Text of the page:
Mohammad Nourizad’s letter sparks campaign calling on Khamenei to apologise over crackdown on Iranian protesters.
In the age of emails and tweets, writing old-fashioned letters has become the new way of expressing dissent in Iran. The veteran journalist Mohammad Nourizad wrote his first open letter to Iran’s supreme leader, Ayatollah Ali Khamenei, in the aftermath of the disputed 2009 election. It went unanswered, as have Nourizad’s 21 other missives, but dozens more prominent Iranians have followed his example in a campaign to break the taboo on criticising the man who purports to be God’s representative on earth.
Nourizad, an influential columnist and film-maker, was originally an ally of Khamenei who wrote for the ultra-conservative state-run newspaper Keyhan, whose director is directly appointed by the supreme leader.
But that changed amid the bloody crackdown on opposition protesters after the election. In his first letter Nourizad called Khamenei “father” – but criticised him for his handling of the unrest and called on him to apologise to his people.
“As commander in chief of the armed forces, you didn’t treat people well after the election. Your agents opened fire, killed the people, beat them and destroyed and burnt their property. Your role in this can’t be ignored … Your apology can cool down the wrath of the people,” he wrote.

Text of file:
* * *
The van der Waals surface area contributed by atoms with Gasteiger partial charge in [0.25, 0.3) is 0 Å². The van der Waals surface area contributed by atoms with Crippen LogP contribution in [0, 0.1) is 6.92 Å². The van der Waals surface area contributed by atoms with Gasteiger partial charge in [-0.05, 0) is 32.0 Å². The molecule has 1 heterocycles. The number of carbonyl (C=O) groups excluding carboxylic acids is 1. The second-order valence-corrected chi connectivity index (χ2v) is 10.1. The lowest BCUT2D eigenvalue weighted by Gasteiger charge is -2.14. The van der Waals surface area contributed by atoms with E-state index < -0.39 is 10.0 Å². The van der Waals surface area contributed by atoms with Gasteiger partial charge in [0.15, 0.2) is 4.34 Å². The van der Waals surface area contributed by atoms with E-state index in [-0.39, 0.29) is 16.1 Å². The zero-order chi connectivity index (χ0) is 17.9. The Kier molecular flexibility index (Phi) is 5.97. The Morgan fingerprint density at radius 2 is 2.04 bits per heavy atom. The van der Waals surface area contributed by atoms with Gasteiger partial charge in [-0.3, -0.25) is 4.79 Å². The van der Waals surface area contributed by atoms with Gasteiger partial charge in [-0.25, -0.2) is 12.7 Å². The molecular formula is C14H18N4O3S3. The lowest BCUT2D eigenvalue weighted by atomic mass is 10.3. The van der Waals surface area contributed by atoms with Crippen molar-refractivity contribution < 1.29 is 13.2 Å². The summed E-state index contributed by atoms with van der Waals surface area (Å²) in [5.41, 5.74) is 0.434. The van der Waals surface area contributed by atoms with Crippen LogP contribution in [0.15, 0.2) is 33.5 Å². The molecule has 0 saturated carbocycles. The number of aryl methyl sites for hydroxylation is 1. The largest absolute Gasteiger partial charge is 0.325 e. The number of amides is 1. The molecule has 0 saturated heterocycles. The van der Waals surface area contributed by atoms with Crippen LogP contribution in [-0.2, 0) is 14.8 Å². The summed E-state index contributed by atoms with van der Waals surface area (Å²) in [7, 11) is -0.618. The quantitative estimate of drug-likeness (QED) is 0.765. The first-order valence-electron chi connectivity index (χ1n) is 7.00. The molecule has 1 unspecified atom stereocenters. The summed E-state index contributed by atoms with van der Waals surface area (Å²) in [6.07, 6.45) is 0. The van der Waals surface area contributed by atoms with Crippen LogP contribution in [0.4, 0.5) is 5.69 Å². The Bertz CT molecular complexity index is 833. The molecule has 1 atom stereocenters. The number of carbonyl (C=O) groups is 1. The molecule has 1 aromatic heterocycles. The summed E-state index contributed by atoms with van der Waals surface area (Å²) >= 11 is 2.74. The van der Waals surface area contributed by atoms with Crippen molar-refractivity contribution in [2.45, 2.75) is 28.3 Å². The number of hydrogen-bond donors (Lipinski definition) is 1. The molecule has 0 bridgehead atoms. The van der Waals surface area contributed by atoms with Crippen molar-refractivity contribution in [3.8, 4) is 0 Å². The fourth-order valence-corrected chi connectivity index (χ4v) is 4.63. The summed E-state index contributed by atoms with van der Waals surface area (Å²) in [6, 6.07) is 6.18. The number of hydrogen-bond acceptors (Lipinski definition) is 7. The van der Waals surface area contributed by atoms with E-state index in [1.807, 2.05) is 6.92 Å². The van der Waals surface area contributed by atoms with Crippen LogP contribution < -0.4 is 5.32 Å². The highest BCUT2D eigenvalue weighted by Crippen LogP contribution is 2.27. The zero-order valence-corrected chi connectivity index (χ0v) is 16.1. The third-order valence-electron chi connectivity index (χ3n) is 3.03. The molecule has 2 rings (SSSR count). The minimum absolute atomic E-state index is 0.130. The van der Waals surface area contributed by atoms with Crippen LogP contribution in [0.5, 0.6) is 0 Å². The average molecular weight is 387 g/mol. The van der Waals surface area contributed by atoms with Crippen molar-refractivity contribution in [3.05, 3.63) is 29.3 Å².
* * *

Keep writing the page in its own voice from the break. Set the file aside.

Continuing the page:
The letter – and those which followed – infuriated the authorities, and although Nourizad, now 60, was for a while protected by his prominence, in April 2010 he was arrested on charges of insulting the officials and propaganda against the regime.
In jail, he spent almost 70 days in solitary confinement and was subject to lengthy interrogations without the presence of his lawyer, during which he says he was physically abused. Nourizad staged a hunger strike in protest, but was sentenced to three and a half years. He was released after 170 days.
Once outside prison, Nourizad continued to voice his criticism in open letters and later asked other activists to join his campaign.
The letters have offered a form of samizdat criticism, copied and shared among regime insiders. The former general whose letter Nourizad recently published said he was dismissed from the Revolutionary Guards for duplicating and distributing the journalist’s letters.
Nourizad received death threats for his letter campaign. “I’m not afraid of being arrested, nor dying for what I am doing now,” he told the Guardian in a phone call from Tehran. “In fact, I’ve put my life in the palm of my hand. The authorities can’t do much with a person like me who is not even afraid of dying.”
Nourizad is not the only one resorting to letter-writing to air his grievances. Many imprisoned activists followed suit, describing their time in custody to their family members in letters smuggled out of prison. Nasrin Sotoudeh, a human rights lawyer who has been jailed for six years, recently wrote an emotional letter to his young son on a piece of toilet paper.
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